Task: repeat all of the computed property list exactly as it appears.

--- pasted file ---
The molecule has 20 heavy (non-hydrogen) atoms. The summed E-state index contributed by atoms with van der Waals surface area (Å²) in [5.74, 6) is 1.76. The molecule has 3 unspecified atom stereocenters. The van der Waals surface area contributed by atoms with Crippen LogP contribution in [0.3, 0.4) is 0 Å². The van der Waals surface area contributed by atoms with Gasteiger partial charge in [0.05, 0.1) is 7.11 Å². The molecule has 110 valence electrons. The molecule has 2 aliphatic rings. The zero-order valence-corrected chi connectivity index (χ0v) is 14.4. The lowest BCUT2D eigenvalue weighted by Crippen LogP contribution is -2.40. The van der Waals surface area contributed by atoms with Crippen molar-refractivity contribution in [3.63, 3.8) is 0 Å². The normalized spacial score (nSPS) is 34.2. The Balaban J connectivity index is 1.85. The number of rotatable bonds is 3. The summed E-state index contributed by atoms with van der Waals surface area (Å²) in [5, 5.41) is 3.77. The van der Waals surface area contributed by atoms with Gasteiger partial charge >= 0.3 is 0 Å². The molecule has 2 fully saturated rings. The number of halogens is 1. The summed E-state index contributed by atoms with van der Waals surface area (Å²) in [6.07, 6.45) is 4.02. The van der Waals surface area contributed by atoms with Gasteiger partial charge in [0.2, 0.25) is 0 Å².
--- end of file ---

The molecule has 20 heavy (non-hydrogen) atoms. The summed E-state index contributed by atoms with van der Waals surface area (Å²) in [5.74, 6) is 1.76. The molecule has 3 unspecified atom stereocenters. The van der Waals surface area contributed by atoms with Crippen LogP contribution in [0.3, 0.4) is 0 Å². The van der Waals surface area contributed by atoms with Gasteiger partial charge in [0.05, 0.1) is 7.11 Å². The molecule has 110 valence electrons. The molecule has 2 aliphatic rings. The zero-order valence-corrected chi connectivity index (χ0v) is 14.4. The lowest BCUT2D eigenvalue weighted by Crippen LogP contribution is -2.40. The van der Waals surface area contributed by atoms with Crippen molar-refractivity contribution in [3.63, 3.8) is 0 Å². The normalized spacial score (nSPS) is 34.2. The Balaban J connectivity index is 1.85. The number of rotatable bonds is 3. The summed E-state index contributed by atoms with van der Waals surface area (Å²) in [5, 5.41) is 3.77. The van der Waals surface area contributed by atoms with Gasteiger partial charge >= 0.3 is 0 Å². The molecule has 2 fully saturated rings. The number of halogens is 1. The summed E-state index contributed by atoms with van der Waals surface area (Å²) in [6.07, 6.45) is 4.02. The van der Waals surface area contributed by atoms with Gasteiger partial charge in [0.2, 0.25) is 0 Å².